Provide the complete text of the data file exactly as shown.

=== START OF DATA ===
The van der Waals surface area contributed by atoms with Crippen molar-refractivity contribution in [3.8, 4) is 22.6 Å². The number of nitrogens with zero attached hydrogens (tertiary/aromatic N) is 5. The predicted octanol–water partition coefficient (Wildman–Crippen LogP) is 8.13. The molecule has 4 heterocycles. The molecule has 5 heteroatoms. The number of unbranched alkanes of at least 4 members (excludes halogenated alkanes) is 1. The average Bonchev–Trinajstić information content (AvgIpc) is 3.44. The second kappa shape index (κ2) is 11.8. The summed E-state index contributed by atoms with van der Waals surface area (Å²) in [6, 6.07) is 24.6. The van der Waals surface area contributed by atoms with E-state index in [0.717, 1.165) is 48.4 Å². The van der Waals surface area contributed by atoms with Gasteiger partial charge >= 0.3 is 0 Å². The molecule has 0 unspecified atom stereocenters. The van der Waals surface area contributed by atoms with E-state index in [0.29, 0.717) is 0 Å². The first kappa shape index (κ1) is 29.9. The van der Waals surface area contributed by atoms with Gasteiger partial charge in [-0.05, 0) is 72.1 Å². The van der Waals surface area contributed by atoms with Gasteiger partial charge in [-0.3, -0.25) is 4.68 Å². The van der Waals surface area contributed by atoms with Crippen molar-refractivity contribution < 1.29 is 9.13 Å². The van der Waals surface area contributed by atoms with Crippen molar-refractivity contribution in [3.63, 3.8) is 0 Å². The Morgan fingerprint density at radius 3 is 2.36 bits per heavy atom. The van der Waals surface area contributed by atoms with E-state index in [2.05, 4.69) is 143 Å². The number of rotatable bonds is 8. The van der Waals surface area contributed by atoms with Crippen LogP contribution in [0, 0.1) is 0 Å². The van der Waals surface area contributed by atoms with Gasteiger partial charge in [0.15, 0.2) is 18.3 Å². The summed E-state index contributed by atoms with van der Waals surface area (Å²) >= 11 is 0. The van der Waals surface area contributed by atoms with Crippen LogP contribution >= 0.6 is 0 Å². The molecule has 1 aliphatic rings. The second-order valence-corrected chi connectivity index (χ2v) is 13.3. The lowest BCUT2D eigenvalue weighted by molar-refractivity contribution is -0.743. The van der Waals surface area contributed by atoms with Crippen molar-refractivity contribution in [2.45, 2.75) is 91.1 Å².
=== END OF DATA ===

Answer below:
The van der Waals surface area contributed by atoms with Crippen molar-refractivity contribution in [3.8, 4) is 22.6 Å². The number of nitrogens with zero attached hydrogens (tertiary/aromatic N) is 5. The predicted octanol–water partition coefficient (Wildman–Crippen LogP) is 8.13. The molecule has 4 heterocycles. The molecule has 5 heteroatoms. The number of unbranched alkanes of at least 4 members (excludes halogenated alkanes) is 1. The average Bonchev–Trinajstić information content (AvgIpc) is 3.44. The second kappa shape index (κ2) is 11.8. The summed E-state index contributed by atoms with van der Waals surface area (Å²) in [6, 6.07) is 24.6. The van der Waals surface area contributed by atoms with E-state index in [0.717, 1.165) is 48.4 Å². The van der Waals surface area contributed by atoms with Gasteiger partial charge >= 0.3 is 0 Å². The molecule has 0 unspecified atom stereocenters. The van der Waals surface area contributed by atoms with E-state index in [0.29, 0.717) is 0 Å². The first kappa shape index (κ1) is 29.9. The van der Waals surface area contributed by atoms with Gasteiger partial charge in [-0.05, 0) is 72.1 Å². The van der Waals surface area contributed by atoms with Gasteiger partial charge in [-0.3, -0.25) is 4.68 Å². The van der Waals surface area contributed by atoms with Crippen molar-refractivity contribution < 1.29 is 9.13 Å². The van der Waals surface area contributed by atoms with Crippen molar-refractivity contribution in [3.63, 3.8) is 0 Å². The Morgan fingerprint density at radius 3 is 2.36 bits per heavy atom. The van der Waals surface area contributed by atoms with E-state index in [2.05, 4.69) is 143 Å². The number of rotatable bonds is 8. The van der Waals surface area contributed by atoms with Crippen LogP contribution in [0, 0.1) is 0 Å². The van der Waals surface area contributed by atoms with Gasteiger partial charge in [0.15, 0.2) is 18.3 Å². The summed E-state index contributed by atoms with van der Waals surface area (Å²) >= 11 is 0. The van der Waals surface area contributed by atoms with Crippen LogP contribution >= 0.6 is 0 Å². The molecule has 1 aliphatic rings. The second-order valence-corrected chi connectivity index (χ2v) is 13.3. The lowest BCUT2D eigenvalue weighted by molar-refractivity contribution is -0.743. The van der Waals surface area contributed by atoms with Crippen molar-refractivity contribution in [2.45, 2.75) is 91.1 Å².